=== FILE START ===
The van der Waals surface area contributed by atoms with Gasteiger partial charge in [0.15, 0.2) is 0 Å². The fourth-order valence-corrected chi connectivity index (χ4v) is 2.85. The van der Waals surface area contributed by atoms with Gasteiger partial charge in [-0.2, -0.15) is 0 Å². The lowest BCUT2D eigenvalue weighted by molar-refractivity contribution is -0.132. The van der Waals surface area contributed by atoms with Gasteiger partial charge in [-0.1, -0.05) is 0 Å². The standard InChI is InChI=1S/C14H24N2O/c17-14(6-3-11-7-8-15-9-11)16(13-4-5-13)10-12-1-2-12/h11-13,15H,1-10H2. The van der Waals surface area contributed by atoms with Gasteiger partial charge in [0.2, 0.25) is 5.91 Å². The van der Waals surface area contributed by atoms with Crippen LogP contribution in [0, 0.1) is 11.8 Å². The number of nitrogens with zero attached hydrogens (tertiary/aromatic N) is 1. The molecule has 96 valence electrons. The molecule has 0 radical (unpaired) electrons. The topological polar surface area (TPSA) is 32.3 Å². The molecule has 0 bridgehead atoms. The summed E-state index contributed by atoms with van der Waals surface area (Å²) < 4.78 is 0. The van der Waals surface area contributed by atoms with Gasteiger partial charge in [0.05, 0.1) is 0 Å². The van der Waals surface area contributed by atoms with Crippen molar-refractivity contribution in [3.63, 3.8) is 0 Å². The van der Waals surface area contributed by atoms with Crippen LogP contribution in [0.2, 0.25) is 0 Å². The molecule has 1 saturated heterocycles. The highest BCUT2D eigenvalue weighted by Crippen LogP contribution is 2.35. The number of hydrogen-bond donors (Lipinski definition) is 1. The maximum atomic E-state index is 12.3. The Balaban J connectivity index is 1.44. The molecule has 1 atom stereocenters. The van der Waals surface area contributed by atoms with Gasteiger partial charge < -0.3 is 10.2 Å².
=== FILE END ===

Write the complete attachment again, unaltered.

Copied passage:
The van der Waals surface area contributed by atoms with Gasteiger partial charge in [0.15, 0.2) is 0 Å². The fourth-order valence-corrected chi connectivity index (χ4v) is 2.85. The van der Waals surface area contributed by atoms with Gasteiger partial charge in [-0.2, -0.15) is 0 Å². The lowest BCUT2D eigenvalue weighted by molar-refractivity contribution is -0.132. The van der Waals surface area contributed by atoms with Gasteiger partial charge in [-0.1, -0.05) is 0 Å². The standard InChI is InChI=1S/C14H24N2O/c17-14(6-3-11-7-8-15-9-11)16(13-4-5-13)10-12-1-2-12/h11-13,15H,1-10H2. The van der Waals surface area contributed by atoms with Gasteiger partial charge in [0.2, 0.25) is 5.91 Å². The van der Waals surface area contributed by atoms with Crippen LogP contribution in [0, 0.1) is 11.8 Å². The number of nitrogens with zero attached hydrogens (tertiary/aromatic N) is 1. The molecule has 96 valence electrons. The molecule has 0 radical (unpaired) electrons. The topological polar surface area (TPSA) is 32.3 Å². The molecule has 0 bridgehead atoms. The summed E-state index contributed by atoms with van der Waals surface area (Å²) < 4.78 is 0. The van der Waals surface area contributed by atoms with Gasteiger partial charge in [0.05, 0.1) is 0 Å². The van der Waals surface area contributed by atoms with Crippen molar-refractivity contribution in [3.63, 3.8) is 0 Å². The van der Waals surface area contributed by atoms with Crippen LogP contribution in [0.2, 0.25) is 0 Å². The molecule has 1 saturated heterocycles. The highest BCUT2D eigenvalue weighted by Crippen LogP contribution is 2.35. The number of hydrogen-bond donors (Lipinski definition) is 1. The maximum atomic E-state index is 12.3. The Balaban J connectivity index is 1.44. The molecule has 1 atom stereocenters. The van der Waals surface area contributed by atoms with Gasteiger partial charge < -0.3 is 10.2 Å².